All sheep and oxen: yea, and the beasts of the field;

The birds of the air, and the fishes of the sea: and whatsoever moveth through the paths of the seas.

O Lord our Governor: how excellent is thy Name in all the world!


Glory be to the Father, and to the Son: and to the Holy Ghost; As it was in the beginning, is now, and ever shall be, world without end. Amen.

[3] Charles Hylton Stewart: Psalm XXIII

The Lord is my shepherd: therefore can I lack nothing.

He shall feed me in a green pasture: and lead me forth beside the waters of comfort.

He shall convert my soul: and bring me forth in the paths of righteousness, for his Name’s sake.

Yea, though I walk through the valley of the shadow of death, I will fear no evil: for thou art with me; thy rod and thy staff comfort me.

Thou shalt prepare a table before me against them that trouble me: thou hast anointed my head with oil, and my cup shall be full.

But thy loving-kindness and mercy shall follow me all the days of my life: and I will dwell in the house of the Lord for ever.

[4] Richard Woodward: Psalm CXXII

I was glad when they said unto me: We will go unto the house of the Lord.

Behold, our feet now stand: within thy gates,

O Jerusalem.

Jerusalem is built as a city: that is at unity in itself.

Whither the tribes go up, even the tribes of the Lord: as was decreed for Israel, to give thanks unto the Name of the Lord.

For there were set the thrones for judgement

even the seat of the house of David.

O pray for the peace of Jerusalem: may they prosper that love thee.

Peace be within thy walls: and plenteousness within thy palaces.

For my brethren and companions' sakes: I will wish thee prosperity.

Yea, because of the house of the Lord our God

I will seek to do thee good.

[5] Herbert Sumsion:

They that go down to the sea in ships

They that go down to the sea in ships: and occupy their business in great waters;

These men see the works of the Lord: and his wonders in the deep.

For at his word the stormy wind ariseth: which lifteth up the waves thereof.

They are carried up to the heav'n, and down again to the deep: their soul melteth away because of the trouble.

They reel to and fro, and stagger like a drunken man: and are at their wit's end.

So when they cry unto the Lord in their trouble: he delivereth them out of their distress.

For he maketh the storm to cease: so that the waves thereof are still.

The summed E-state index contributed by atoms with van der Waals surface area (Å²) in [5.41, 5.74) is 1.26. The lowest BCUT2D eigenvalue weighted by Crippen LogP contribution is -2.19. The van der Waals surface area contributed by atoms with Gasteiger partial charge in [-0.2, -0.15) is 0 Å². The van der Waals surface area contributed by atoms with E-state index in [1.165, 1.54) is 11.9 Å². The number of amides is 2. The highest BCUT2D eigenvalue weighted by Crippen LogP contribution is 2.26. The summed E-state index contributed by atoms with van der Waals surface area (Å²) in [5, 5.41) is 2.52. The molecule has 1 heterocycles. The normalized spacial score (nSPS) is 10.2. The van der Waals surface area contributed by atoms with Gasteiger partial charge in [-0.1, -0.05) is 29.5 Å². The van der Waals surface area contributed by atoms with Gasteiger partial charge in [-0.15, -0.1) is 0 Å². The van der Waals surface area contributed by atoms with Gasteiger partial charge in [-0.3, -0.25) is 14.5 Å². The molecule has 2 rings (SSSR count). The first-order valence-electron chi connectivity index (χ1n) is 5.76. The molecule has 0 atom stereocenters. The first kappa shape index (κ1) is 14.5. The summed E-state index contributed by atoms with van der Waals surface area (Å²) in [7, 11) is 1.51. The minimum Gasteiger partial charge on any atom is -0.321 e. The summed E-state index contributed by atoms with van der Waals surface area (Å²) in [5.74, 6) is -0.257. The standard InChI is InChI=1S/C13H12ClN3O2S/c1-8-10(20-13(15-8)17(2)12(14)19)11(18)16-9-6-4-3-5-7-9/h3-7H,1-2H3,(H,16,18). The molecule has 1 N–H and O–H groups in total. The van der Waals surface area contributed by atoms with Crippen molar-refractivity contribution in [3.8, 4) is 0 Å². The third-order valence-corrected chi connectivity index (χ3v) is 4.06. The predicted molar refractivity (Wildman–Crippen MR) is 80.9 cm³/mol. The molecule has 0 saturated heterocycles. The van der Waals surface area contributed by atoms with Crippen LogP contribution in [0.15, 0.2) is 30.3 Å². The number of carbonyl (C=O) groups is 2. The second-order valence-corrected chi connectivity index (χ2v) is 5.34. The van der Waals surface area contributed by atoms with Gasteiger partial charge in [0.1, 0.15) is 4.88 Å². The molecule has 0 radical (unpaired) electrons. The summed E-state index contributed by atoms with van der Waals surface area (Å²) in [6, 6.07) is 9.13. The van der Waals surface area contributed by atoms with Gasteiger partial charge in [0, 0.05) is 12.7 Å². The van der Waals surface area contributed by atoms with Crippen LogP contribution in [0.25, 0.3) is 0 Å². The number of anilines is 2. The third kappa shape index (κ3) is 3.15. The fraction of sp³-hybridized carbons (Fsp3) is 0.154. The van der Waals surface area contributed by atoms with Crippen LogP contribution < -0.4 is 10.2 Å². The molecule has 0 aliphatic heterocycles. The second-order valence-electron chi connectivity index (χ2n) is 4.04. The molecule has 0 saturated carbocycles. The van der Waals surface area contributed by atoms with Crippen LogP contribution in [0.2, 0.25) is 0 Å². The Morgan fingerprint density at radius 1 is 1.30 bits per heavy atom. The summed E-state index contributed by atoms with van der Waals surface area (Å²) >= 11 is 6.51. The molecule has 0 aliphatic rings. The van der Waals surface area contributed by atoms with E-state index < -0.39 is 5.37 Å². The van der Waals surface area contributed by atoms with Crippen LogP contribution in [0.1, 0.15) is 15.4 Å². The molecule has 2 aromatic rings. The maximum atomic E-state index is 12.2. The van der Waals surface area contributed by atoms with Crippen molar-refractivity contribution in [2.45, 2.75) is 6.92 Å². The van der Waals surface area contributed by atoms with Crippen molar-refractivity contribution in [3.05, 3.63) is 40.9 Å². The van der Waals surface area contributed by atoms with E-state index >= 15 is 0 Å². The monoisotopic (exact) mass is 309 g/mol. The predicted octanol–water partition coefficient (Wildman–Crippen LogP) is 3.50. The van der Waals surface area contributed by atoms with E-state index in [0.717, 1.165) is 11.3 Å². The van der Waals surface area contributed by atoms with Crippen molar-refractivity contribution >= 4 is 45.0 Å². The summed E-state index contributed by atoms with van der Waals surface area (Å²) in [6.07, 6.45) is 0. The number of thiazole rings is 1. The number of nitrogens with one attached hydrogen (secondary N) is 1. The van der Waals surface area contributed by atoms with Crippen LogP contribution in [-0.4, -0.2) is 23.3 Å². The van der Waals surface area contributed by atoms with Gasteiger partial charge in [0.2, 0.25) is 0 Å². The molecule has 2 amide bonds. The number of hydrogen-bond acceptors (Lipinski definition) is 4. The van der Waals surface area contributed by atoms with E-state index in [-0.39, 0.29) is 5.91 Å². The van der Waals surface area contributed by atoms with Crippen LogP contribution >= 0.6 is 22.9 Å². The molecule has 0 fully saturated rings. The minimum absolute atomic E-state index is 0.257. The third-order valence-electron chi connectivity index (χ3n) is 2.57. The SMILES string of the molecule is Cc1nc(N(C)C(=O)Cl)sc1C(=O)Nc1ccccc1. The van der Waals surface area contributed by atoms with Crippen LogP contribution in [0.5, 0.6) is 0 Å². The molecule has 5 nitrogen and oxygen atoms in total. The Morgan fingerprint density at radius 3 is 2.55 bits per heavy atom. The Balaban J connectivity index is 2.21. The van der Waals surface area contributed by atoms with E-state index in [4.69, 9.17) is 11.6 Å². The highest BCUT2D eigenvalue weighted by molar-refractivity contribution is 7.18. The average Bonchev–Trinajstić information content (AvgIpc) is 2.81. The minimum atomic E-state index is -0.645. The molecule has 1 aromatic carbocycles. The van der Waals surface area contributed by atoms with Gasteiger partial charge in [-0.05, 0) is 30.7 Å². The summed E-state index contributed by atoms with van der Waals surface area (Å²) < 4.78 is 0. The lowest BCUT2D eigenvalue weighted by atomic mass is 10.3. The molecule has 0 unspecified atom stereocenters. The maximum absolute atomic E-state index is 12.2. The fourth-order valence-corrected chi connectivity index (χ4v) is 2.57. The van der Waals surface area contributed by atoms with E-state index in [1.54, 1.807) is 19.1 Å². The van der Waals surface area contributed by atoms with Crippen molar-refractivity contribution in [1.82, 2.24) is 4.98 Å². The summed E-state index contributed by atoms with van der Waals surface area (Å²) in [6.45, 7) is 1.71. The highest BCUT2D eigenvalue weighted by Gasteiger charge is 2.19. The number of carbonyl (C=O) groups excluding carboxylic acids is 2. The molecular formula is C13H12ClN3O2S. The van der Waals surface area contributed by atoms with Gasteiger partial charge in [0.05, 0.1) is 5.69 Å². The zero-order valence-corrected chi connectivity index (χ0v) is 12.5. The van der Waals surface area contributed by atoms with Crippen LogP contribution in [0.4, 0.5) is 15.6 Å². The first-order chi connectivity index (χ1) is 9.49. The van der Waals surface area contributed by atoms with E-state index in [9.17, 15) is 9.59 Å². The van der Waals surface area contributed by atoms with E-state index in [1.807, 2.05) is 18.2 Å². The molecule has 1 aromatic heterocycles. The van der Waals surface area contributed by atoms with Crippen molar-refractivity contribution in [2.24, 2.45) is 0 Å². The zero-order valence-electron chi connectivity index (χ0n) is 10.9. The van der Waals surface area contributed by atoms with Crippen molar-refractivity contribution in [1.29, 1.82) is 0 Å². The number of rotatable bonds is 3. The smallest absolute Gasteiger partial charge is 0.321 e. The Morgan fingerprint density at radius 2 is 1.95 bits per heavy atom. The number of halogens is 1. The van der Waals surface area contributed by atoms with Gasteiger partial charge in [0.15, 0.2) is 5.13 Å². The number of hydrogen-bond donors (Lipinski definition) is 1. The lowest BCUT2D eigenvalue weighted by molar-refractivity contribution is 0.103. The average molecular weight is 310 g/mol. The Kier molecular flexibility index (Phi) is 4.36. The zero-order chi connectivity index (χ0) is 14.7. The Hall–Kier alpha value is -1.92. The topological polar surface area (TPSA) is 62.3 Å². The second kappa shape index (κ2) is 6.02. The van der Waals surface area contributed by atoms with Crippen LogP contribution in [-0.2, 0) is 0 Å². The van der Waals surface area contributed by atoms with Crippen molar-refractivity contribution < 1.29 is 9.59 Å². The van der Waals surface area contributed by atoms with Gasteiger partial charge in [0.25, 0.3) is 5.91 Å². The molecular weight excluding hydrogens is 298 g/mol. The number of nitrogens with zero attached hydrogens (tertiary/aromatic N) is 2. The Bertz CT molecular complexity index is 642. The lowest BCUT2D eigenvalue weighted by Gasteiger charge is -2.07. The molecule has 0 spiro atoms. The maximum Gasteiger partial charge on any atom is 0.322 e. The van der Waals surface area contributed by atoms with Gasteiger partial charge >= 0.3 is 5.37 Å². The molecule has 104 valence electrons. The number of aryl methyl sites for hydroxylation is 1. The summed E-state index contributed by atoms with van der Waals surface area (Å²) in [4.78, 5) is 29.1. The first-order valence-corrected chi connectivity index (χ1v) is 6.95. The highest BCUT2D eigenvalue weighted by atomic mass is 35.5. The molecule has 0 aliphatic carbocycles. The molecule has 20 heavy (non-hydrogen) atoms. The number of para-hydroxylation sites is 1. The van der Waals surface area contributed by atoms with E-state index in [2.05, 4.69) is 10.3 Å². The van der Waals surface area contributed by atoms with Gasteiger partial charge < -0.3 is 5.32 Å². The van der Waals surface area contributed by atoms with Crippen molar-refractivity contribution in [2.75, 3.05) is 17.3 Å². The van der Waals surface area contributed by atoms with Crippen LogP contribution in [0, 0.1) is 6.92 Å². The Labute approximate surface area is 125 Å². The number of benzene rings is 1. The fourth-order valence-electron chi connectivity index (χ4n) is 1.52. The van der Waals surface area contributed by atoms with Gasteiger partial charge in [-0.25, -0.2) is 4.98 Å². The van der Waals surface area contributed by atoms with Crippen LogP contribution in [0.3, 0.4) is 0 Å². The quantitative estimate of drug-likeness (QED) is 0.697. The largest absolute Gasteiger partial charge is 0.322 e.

Then are they glad, because they are at rest: and so he bringeth them unto the haven where they would be.

(Psalm CVII, vv. 23-30)

[6] Sir Hubert Parry: Psalm LXXXIV

O how lovely are thy dwellings: thou Lord of hosts!

My soul hath a desire and longing to enter into the courts of the Lord: my heart and my flesh rejoice in the living God.

Yea, the sparrow hath found her an house, and the swallow a nest where she may lay her young: even thine altars, O Lord of hosts, my King and my God.

Blessed are they that dwell in thy house: they will be alway praising thee.

Blessed are the men whose strength is in thee: in whose heart are the pilgrim ways.

Who going through the vale of misery use it for a well: yea, the early rain covereth it with blessings.

They go from strength to strength: and unto the God of gods appeareth every one of them in Sion.

O Lord God of hosts, hear my prayer: hearken, O God of Jacob.

Behold, O God our shield: and look upon the face of thine Anointed,

For one day ill thy courts: is better than a thousand.

I had rather be a door-keeper in the house of my God: than to dwell in the tents of ungodliness.

For the Lord God is a light and defence: the Lord will give grace and glory, and no good thing shall he withhold from them that live a godly life.

O Lord God of hosts: blessed is the man that putteth his trust in thee.

[7] Charles Hylton Stewart: Psalm CXXX

Out of the deep have I called unto thee, O Lord: Lord, hear my voice.

O let thine ears consider well: the voice of my complaint

If thou, Lord, wilt be extreme to mark what is done amiss: O Lord, who may abide it?

But there is forgiveness with thee: therefore shalt thou be feared.

I look for the Lord; my soul doth wait for him: in his word is my trust.

My soul looketh for the Lord more than watchmen for the morning: yea more than watchmen for the morning.

O Israel, trust in the Lord, for with the Lord there is mercy: and with him is plenteous redemption.

And he shall redeem Israel: from all his sin.

[8] Sir Edward Bairstow:

The Lamentations of Jeremiah

How doth the city sit solitary, that was ful1 of people! how is she become as a widow! she that was great among the nations, and princess among the provinces, how is she become tributary!

She weepeth sore in the night, and her tears are on her cheeks: among all her lovers she hath none to comfort her.

The ways of Zion do mourn, because none come to the solemn assembley: all her gates are desolate: and she herself is in bitterness.

The Lord hath afflicted her for the multitude of her transgressions: her children are gone into captivity before the enemy.

All they that walk by clap their hands at her; they hiss and wag their head at the daughter of Jerusalem, saying, "is this the city that men call The perfection of beauty, The joy of the whole earth?"

Jerusalem! Jerusalem! Return unto the Lord thy God!

For these things I weep; mine eye runneth down with water.

From on high hath the Lord sent fire into my bones; and it prevaileth against them; he hath made me desolate and faint all the day.

My flesh and my skin hath he made old;